Particulate hoods go through meticulous and high-standard manufacturing processes. Modifications, repairs, or any form of alteration in its structure may affect its efficiency to block particulates. Most of the after-market accessories can cause small amounts of damage to the fabric, which can pose a serious threat to your health and safety.
Altering, modifying, or repairing particulate hoods also voids the manufacturer’s original warranty. So when it gets damaged, and you need to have it fixed, you’ll have to pay for the services rendered. Might as well get a new one; it’ll be cheaper and hassle-free.
Inspect and Replace
Despite the addition of particulate hoods in the NFPA Standard, it will still get worn out over time. Regular usage will always cause structural damage to the hood, so it’s crucial to conduct routine checks, not only with your hood but with every part of your firefighting PPE.
Visual inspection doesn’t only make your hood more reliable; it also creates better long-term value because you’ll know the weak points in the equipment that you’re using. So make it a point to always check for damages on the hood after washing and drying, to be sure of its structural integrity.
The updates in the NFPA Standard for particulate-blocking hoods have led to an overwhelming number of options that firefighters can choose from. Each manufacturer offers different innovations in terms of the hood design and fabrics that they use to provide better protection.
Here are some of the best manufacturers of particulate hoods that we’ve tested:
1. W. L. GORE & ASSOCIATES
W. L. Gore & Associates developed the GORE® Particulate Hood, while Majestic Fire Apparel manufactures and distributes the gear. It blocks 99.9% of particulates and most physical hazards in a fire-ground operation. It can withstand 100 dry cycles and still be efficient in filtering particulates. GORE® Particulate Hood has two outer knit options; the Ultra C6.2 and Nomex® blend — both offering the same protective property.
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Innotex manufactures particulate hoods that use STEDAIR® PREVENT for the gear’s inner structural composition. The outer knit comes in two options: Innotex Gray 25 which has a THL of 427 and TPP of 22.6. STEDAIR® PREVENT blends with the fabric that Innotex uses, delivering 99% particulate-blocking efficiency as part of a protective ensemble.
This video talks about the H41 Interceptor Hood from FireDex:
Fire-Dex makes the H41 Interceptor Hood that uses two different particulate-blocking technologies. First is the H41 Interceptor Hood with Nomex Nano Flex that offers a high level of particulate-blocking property and good permeability. The other H41 Interceptor Hood has STEDAIR® PREVENT, which provides 99% particulate filtration that can withstand well over 100 washes. Both hoods from Fire-Dex use the same fabric throughout the equipment, protecting 100% of the area that it covers.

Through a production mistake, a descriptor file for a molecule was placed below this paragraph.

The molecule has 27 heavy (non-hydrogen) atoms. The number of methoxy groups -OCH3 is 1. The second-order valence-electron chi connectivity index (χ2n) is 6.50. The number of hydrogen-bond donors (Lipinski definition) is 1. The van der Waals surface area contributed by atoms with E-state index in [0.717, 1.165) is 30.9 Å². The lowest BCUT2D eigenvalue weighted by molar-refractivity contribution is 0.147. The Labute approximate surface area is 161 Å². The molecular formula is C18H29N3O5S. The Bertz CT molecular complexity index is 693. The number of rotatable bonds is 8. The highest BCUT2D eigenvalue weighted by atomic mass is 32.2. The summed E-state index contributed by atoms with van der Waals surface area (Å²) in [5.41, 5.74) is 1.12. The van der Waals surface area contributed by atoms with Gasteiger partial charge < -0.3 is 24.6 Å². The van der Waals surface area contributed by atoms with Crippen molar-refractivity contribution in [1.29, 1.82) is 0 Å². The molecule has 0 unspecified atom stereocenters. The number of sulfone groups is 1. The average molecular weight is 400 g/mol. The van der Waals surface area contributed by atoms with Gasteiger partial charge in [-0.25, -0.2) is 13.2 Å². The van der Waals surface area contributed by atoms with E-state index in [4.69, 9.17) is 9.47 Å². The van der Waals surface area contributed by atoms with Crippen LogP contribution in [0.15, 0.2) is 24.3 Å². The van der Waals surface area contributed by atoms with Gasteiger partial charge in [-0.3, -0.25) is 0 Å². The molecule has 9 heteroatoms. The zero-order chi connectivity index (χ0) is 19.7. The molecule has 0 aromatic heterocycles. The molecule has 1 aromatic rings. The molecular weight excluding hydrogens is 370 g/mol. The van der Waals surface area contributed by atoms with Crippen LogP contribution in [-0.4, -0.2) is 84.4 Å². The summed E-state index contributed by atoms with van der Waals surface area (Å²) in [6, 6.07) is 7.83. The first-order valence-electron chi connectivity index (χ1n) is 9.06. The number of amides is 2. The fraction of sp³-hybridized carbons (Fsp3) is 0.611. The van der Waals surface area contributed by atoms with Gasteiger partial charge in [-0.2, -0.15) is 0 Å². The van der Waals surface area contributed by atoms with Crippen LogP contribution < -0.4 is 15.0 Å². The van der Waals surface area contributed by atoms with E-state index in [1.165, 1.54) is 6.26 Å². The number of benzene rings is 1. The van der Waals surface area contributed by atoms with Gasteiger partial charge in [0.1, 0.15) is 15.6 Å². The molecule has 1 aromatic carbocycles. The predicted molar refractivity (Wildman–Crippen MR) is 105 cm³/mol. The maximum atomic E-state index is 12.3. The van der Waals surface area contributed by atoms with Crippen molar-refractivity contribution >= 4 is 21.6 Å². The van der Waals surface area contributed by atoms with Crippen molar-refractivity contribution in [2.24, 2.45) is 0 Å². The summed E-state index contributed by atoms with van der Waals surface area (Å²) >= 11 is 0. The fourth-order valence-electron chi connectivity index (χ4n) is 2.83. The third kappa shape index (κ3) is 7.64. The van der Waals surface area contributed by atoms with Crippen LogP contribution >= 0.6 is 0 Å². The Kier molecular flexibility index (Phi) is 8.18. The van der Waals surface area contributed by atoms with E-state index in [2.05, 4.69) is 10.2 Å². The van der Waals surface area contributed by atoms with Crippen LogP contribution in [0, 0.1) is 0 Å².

4. PGI Inc.
PGI Inc. is the manufacturer of the Cobra BarriAire™ Gold Hood. It’s a particulate hood that uses a fabric with antistatic capabilities and a water-repellent finish. The material that PGI uses for this equipment can block 95% up to 98% of particulates, which, according to PGI, gets more efficient as you launder the hoods. It’s also easier to clean because the fabric dries in about 20 to 30 minutes.
5. Veridian Fire Protective Gear
Veridian Fire Protective Gear is the manufacturer of the Viper Max PBH. It has two particulate-blocking options; Nomex Nano Flex and STEDAIR® PREVENT. The Viper Max PBH covers the specific locations stated in the NFPA Standard — the head and neck area. The remaining parts of the hood create better breathability without compromising its efficiency to block particulates.
6. Honeywell First Responder Products
Honeywell is the manufacturer of MaskMate™ Hood with STEDAIR® PREVENT. It utilizes two layers of fabric with full lining to accommodate binding without compromising elasticity. There are no seams across the top of the head, making it very comfortable to wear. They use STEDAIR® PREVENT as the inner shell, providing 99.99% efficiency in blocking all particulates, even after 100 dry cycles.
Lion is the manufacturer of Red Zone PBH with STEDAIR® PREVENT. It’s a one-size-fits-all hood that focuses on comfort with no extra noise when it rustles over your ears. Lion uses its proprietary viscose for the outer layer, paired with STEDAIR® PREVENT for the inner structure, providing 99% particulate-blocking efficiency.
8. Lakeland Fire
Lakeland Fire is notorious for the PPE that they offer, and are now developing the most advanced particulate hood to date. They laminated STEDAIR® PREVENT throughout the hood to make it a one-layer gear that delivers 99% efficiency in blocking particulates. The outer shell, on the other hand, uses proprietary carbon fiber that offers exceptional heat-blocking characteristics while keeping the gear breathable and with high THL.
Here is another video showing why all firefighters should be wearing particulate blocking hoods:
The addition of the Particulate-Blocking option for hoods has reshaped the industry of firefighting PPE. The challenges and risks that firefighters faced in the past became less of an issue after revising the standards of particulate-blocking hoods. The industry no longer decides what’s best for firefighters, while manufacturers now offer more choices when it comes to their protective ensemble.
Departments know the terrain of emergencies they respond to, so they know the best particulate hood that their firefighters should wear. The NFPA Standard only serves as a guide on what fire departments should buy to ensure that their firefighters have optimal protection during fire-ground operations.